When it pours

Flood season remains chaotic in China


Can this be prevented?

People don’t talk about China having a monsoon the way they speak of the summer downpours in India or Southeast Asia. But China’s rainy season is every bit as dramatic – and deadly.

In fact, so far, this year torrential rains have claimed more lives in China than they have in India.

Floods in the southern province of Hunan alone have killed at least 83 people and a rain-triggered landslide in June buried Xinmo, a village that was home to at least 80 people in the southwestern province of Sichuan. The official death toll from that incident is 10, while 73 are still missing.

Floods and landslides have killed at least 60 others in southern provinces such as Guangxi.

The government of Hunan – where 44 people died in a town named Ningxiang – said the rains this year were the heaviest and longest they had seen in six decades.

Water levels in Changsha, Hunan’s provincial capital, were higher than during the famous 1998 floods which resulted in more than 3,000 deaths and affected about one fifth of the Chinese population.

The question for many is why, 20 years later flood-related disasters like these are still happening.

The residents of Ningxiang say the only flood warning they received was a single notice attached to a door in the central market less than 24 hours before two nearby rivers, both tributaries of the Yangtze, burst their banks.

Four people were then arrested for “spreading rumours” about Ningxiang’s death toll. There has also been speculation that the state censor ordered a media blackout on the floods in the first weekend of this month, when Xi Jinping was in Hong Kong celebrating the 20th anniversary of the former British colony’s return to China.

But some media outlets later became openly critical, saying that local officials had displayed “indifference” to the people’s plight.

“A county official turns up at the disaster scene smoking, another with an umbrella, revealing their ‘officer’ style leadership. Indifference to the masses is worse than the floods,” wrote Shun Net, a news portal run by the Jinan Daily.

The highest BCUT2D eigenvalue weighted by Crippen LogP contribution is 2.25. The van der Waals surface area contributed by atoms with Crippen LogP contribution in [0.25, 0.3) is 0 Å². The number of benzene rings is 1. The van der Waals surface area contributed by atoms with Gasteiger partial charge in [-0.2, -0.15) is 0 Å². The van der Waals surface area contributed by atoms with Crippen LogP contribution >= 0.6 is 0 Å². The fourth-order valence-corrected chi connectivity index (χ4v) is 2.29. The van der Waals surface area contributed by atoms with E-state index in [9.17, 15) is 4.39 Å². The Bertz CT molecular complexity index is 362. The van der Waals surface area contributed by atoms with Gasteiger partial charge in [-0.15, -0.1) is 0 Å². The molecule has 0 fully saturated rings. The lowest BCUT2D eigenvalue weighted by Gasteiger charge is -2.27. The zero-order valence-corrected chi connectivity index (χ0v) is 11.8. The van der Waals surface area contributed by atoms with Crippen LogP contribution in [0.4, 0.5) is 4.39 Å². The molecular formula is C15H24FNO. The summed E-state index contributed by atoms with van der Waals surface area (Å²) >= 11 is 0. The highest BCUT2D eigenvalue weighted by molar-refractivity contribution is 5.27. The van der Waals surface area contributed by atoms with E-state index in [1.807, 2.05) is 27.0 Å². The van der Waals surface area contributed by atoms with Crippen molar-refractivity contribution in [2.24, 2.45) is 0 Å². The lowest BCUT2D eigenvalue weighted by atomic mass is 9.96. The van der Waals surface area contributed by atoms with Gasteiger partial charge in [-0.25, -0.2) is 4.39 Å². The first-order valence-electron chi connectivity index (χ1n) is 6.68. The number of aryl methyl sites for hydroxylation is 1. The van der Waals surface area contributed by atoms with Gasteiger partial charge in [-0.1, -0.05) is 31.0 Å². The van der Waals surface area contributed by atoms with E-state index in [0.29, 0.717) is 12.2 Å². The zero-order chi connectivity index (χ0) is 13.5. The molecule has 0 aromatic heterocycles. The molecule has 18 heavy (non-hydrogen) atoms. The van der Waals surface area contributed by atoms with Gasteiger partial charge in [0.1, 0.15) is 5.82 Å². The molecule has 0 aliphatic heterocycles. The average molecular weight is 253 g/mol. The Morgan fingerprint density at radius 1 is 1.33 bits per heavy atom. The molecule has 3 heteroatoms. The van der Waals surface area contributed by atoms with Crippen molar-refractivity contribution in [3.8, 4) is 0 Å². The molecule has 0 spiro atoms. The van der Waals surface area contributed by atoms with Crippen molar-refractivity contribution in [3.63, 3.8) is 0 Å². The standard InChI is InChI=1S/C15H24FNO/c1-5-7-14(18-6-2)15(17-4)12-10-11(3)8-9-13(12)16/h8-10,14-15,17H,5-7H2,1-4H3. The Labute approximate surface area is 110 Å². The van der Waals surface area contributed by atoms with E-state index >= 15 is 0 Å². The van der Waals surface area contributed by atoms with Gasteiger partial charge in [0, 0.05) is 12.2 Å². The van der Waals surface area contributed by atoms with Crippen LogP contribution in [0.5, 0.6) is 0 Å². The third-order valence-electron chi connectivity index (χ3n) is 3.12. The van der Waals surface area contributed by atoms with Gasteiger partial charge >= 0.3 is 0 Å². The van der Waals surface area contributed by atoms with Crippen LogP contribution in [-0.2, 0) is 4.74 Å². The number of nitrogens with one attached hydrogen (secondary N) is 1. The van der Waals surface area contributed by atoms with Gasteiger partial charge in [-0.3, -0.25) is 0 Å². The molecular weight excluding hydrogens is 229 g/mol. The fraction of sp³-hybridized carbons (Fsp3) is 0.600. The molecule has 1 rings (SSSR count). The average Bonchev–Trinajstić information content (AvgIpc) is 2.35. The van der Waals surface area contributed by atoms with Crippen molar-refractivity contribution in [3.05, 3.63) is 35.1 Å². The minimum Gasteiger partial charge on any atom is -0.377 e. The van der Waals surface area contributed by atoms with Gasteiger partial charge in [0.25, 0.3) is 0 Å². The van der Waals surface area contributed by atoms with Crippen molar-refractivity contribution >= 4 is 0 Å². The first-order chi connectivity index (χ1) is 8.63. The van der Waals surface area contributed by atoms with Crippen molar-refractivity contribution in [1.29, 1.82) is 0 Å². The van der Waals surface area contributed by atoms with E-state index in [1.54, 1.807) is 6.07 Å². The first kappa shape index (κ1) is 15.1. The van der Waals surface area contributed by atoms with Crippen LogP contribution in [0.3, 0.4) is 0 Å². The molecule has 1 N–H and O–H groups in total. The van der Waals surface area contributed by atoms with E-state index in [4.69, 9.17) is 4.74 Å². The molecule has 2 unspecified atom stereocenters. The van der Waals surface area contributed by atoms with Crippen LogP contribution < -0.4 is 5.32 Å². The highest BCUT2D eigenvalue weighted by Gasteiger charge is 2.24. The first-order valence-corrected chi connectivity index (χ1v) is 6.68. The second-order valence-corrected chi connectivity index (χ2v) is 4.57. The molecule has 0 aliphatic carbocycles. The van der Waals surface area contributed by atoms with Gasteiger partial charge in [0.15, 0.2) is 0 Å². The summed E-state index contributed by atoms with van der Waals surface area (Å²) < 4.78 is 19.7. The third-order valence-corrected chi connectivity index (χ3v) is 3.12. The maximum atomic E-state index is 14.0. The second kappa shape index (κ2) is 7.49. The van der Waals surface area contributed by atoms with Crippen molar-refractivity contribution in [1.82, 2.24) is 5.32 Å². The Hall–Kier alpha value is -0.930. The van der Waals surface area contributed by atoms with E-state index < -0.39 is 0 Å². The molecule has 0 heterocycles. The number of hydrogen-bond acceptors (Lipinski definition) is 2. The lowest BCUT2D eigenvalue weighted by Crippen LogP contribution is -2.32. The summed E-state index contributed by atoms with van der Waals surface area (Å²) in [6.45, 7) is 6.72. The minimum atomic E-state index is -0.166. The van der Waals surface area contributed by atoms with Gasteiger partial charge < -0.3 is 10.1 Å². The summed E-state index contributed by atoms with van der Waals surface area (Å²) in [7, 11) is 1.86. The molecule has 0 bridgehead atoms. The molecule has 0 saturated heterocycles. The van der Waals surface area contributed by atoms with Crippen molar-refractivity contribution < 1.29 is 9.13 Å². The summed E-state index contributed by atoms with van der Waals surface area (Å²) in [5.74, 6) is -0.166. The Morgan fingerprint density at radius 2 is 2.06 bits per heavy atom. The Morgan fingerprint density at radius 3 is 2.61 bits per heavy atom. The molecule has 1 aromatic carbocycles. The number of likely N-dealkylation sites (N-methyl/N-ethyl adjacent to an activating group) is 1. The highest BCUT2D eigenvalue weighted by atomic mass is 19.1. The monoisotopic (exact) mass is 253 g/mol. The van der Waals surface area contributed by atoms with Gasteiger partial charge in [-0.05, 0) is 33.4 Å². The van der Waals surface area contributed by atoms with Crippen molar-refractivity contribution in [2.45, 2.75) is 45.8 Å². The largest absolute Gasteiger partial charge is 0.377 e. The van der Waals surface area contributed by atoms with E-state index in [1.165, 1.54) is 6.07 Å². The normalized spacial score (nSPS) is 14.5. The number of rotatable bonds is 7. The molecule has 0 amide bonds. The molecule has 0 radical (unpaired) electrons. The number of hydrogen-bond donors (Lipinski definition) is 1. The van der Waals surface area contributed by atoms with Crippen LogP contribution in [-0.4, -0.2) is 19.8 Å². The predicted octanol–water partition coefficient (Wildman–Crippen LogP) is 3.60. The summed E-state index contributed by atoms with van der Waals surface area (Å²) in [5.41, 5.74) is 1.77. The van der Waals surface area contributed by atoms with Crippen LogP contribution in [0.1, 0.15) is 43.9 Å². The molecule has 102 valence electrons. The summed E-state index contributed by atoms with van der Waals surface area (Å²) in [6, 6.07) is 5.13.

Legal Weekend said people began to listen to the rumours because the government was not quick enough to act. “Remember a rumour can travel half way round the world while truth is still putting on its shoes,” it said.

Meanwhile Caixin Weekly reported that Xinmo residents had spent years trying to draw official attention to a fissure which had opened up on the mountain above their village.

The huge crack appeared sometime after the 2008 Wenchuan earthquake and during each rainy season would fill with water. “There are natural factors but this is a man-made disaster,” one villager said.

The specific article quoting the villager has now been censored.

“Official actions before and after disasters – and their designation as natural or otherwise – are often sensitive topics,” wrote the Hong Kong-based media monitor China Digital Times after the Xinmo landslide.

It went on to quote China Media Project’s David Bandurski  as saying “for China’s leaders, making sense of the senseless is a disruptive and dangerous act, because it nudges the mythically infallible foundations of legitimacy and power”.

Social media discussion of the Ningxiang flood has been heavily censored too with Sina Weibo shutting down its dedicated thread on the topic.

The state media has focused on government led-attempts to rescue people from the rains and rising waters in the Yangtze river basin. The Three Gorges and Gezhouba hydropower plants, also announced they had significantly cut the amount of water they were letting through their dams to prevent further flooding downstream. The Three Gorges Dam was built, in part, to stop such floods – thought it has been frequently criticised for failing to do so (see WiC332).

Yet even as the south struggles with the aftermath of the floods, Northern and Central China are enduring temperatures of above 35 degrees Celcius. This is raising paradoxical concerns: at a time when China’s two big hydropower plants are working at reduced capacity, more coal will need be burned instead to fuel increased demand for air conditioning. That in turn could worsen the air pollution situation.

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